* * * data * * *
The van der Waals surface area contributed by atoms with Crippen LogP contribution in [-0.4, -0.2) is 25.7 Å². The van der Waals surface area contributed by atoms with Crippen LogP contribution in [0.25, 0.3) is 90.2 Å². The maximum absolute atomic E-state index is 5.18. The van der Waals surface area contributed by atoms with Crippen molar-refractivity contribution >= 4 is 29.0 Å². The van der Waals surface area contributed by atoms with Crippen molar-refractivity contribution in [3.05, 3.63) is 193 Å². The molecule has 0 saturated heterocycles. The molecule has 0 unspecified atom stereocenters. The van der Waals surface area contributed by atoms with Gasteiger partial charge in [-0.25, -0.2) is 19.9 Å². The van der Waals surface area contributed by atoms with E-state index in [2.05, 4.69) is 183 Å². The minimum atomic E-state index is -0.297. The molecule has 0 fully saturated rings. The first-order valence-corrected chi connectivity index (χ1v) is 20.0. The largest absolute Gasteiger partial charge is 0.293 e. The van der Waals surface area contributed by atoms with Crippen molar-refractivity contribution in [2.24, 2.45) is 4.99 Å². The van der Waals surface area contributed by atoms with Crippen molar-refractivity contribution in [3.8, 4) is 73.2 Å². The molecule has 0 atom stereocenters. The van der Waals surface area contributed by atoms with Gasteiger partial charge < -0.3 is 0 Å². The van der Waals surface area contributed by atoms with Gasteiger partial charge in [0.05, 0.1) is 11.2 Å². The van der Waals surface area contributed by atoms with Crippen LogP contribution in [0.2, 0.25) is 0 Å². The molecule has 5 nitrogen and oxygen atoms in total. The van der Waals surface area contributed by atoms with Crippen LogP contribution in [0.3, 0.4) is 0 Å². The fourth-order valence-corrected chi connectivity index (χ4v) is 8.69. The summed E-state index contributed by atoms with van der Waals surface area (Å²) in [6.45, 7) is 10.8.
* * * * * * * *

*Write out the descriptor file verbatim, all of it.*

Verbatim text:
The van der Waals surface area contributed by atoms with Crippen LogP contribution in [-0.4, -0.2) is 25.7 Å². The van der Waals surface area contributed by atoms with Crippen LogP contribution in [0.25, 0.3) is 90.2 Å². The maximum absolute atomic E-state index is 5.18. The van der Waals surface area contributed by atoms with Crippen molar-refractivity contribution >= 4 is 29.0 Å². The van der Waals surface area contributed by atoms with Crippen molar-refractivity contribution in [3.05, 3.63) is 193 Å². The molecule has 0 saturated heterocycles. The molecule has 0 unspecified atom stereocenters. The van der Waals surface area contributed by atoms with Gasteiger partial charge in [-0.25, -0.2) is 19.9 Å². The van der Waals surface area contributed by atoms with E-state index in [2.05, 4.69) is 183 Å². The minimum atomic E-state index is -0.297. The molecule has 0 fully saturated rings. The first-order valence-corrected chi connectivity index (χ1v) is 20.0. The largest absolute Gasteiger partial charge is 0.293 e. The van der Waals surface area contributed by atoms with Crippen molar-refractivity contribution in [2.24, 2.45) is 4.99 Å². The van der Waals surface area contributed by atoms with Crippen molar-refractivity contribution in [3.8, 4) is 73.2 Å². The molecule has 0 atom stereocenters. The van der Waals surface area contributed by atoms with Gasteiger partial charge < -0.3 is 0 Å². The van der Waals surface area contributed by atoms with Gasteiger partial charge in [0.05, 0.1) is 11.2 Å². The van der Waals surface area contributed by atoms with Crippen LogP contribution in [0.2, 0.25) is 0 Å². The molecule has 5 nitrogen and oxygen atoms in total. The van der Waals surface area contributed by atoms with Crippen LogP contribution in [0.3, 0.4) is 0 Å². The fourth-order valence-corrected chi connectivity index (χ4v) is 8.69. The summed E-state index contributed by atoms with van der Waals surface area (Å²) in [6.45, 7) is 10.8.